Recently I was set a task for my spiritual development: I was to incorporate the Four Paths of Yoga more fully into my life. Did you know that yoga is much more than postures, breathing and meditation?
Each Soul is potentially divine, and the goal of yoga is to manifest this Divinity within by controlling nature, external and internal.
We can do this either by work (karma yoga), or worship (bhakti yoga), or psychic control (raja yoga) or knowledge (jnana yoga) – by one, or more, or all of these and when we do we shall be free.
Always remember that the bringing forth of Divinity within us is the whole of religion. Doctrines, or dogmas, or rituals, or books are but secondary details.
– Swami Vivekananda
What most of us think of as ‘yoga’ is actually part of Raja Yoga, which is the path of mind control. After all, the main intention of postures or asana in a true yogic sense is to purify and prepare the body for meditation.
But I digress
The concept I was given was to incorporate the four paths of yoga into my life, or in other words, to make my life my yoga practice. The first path I was to work with was Karma Yoga, the yoga of selfless service. My task? When someone asks me to do something, I am to say ‘Sure!’. No attitude, no thoughts or complaining, just ‘Sure!’.
My first thoughts? I’ve got this covered. I’m a mother and a community volunteer. I’ve been in service for a decade. Karma Yoga? No problem.
I didn’t have to wait long for my first opportunity.
“Mum!” said the Fairy Queen. “I can’t find my shoes!” She was standing there, all tousled hair and big eyes glaring expectantly at me. I look at her for a moment, considering.
“So, what would you like me to do?” I asked.
Her little forehead scrunched. “Find my shoes!”
My eyebrows raised. “How do you say that nicely?”
She sighed. “Mum, could you please help me to find my shoes?”
“Sure!” I said easily.
With that simple utterance, I felt perfect ease and acceptance as I located her shoes. I recognised that normally I would be irritated that she had kicked her shoes off without care, impatient that I was being interrupted, rudely at that, and annoyed that I was always the parent asked to do these tasks. I realised in a flash of insight that subjecting myself to these emotions were causing me far more pain than the actual situation warranted. I flash back to my smugness over my Karma yoga practice and cringe a little.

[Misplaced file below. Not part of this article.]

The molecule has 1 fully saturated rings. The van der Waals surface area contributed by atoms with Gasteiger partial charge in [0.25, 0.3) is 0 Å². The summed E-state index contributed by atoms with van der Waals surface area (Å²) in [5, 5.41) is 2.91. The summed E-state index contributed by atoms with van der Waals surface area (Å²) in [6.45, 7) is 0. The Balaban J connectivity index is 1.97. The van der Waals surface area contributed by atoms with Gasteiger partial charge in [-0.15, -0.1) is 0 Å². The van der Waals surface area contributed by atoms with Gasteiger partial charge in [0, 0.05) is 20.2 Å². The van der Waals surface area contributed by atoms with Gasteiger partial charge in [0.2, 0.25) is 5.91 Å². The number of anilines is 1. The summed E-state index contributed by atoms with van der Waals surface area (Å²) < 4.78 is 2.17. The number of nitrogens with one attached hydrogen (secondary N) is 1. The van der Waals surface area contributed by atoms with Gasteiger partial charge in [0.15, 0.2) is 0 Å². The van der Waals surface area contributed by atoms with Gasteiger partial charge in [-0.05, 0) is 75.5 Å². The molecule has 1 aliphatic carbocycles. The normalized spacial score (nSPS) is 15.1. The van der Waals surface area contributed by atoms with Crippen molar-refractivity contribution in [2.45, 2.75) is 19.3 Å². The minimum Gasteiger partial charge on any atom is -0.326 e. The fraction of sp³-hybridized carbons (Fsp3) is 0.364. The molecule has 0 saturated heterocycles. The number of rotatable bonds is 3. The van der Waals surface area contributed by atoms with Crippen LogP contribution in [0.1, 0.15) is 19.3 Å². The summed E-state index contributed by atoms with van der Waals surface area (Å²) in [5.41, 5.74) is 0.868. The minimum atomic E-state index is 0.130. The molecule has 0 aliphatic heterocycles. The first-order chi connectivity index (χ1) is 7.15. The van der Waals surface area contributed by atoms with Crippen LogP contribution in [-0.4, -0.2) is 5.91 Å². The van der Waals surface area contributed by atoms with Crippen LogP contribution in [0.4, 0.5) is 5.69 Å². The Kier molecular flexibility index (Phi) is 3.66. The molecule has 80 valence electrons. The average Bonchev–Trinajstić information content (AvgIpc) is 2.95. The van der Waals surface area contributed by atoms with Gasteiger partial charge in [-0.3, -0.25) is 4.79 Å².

Yes, sure I am a mother and I do a lot of unpaid, unnoticed work every day. Yes, sure I volunteer in my community and expect no payment for my work. But there is more to Karma Yoga than this. It’s about selfless service. Work with no attachment to outcome or recognition. This is about work as service in the spirit of love. It’s the next level, people.
So, yes. Much work to do here
But let me tell you something I noticed as I began to work with service in this way.
People don’t ask for what they want properly.
You may have noticed that I had to encourage the Fairy Queen to convert her complaint into a request for my assistance. She is 5 years old, so obviously I don’t expect her to have her communication skills down pat. But it was the same with my 9 year old son, and the Bear…
I have a friend over, and we’re looking for a place to sit outside where it’s not too hot. We decide to sit on the back verandah, and start to walk towards it.
The Bear: “Or maybe it would be cooler on the front verandah.”
Me: “Would it?” (In a doubtful tone – it’s on the western side of the house on a hot afternoon.)
The Bear: “I want to clean out the gutters so you’ll be in the way here.”
I feel irritated by this exchange. Why didn’t he just say straight out what he wanted? But later it occurs to me that this disability is not just limited to my family – many people do not feel comfortable in asking for what they want.
As you would expect from an opinionated friskette like me, I have some thoughts as to why this would be :
- People don’t know exactly what they want – they only know what the problem is or what they don’t want, therefore framing their request as a complaint.
- There is a vulnerability in asking for what you want. When you ask somebody for help, you are essentially saying: I don’t have everything I need, I am unable to provide it for myself, and I need your help. Not everyone feels comfortable with this.
- There is an assumption that people will know what you want so you don’t need to clearly articulate it. Common in families, it relies on someone interpreting and mind reading what you might want, problematic at best.
Now that I’ve noticed, I’m going to keep an eye on myself to see how I ask for what want. What about you?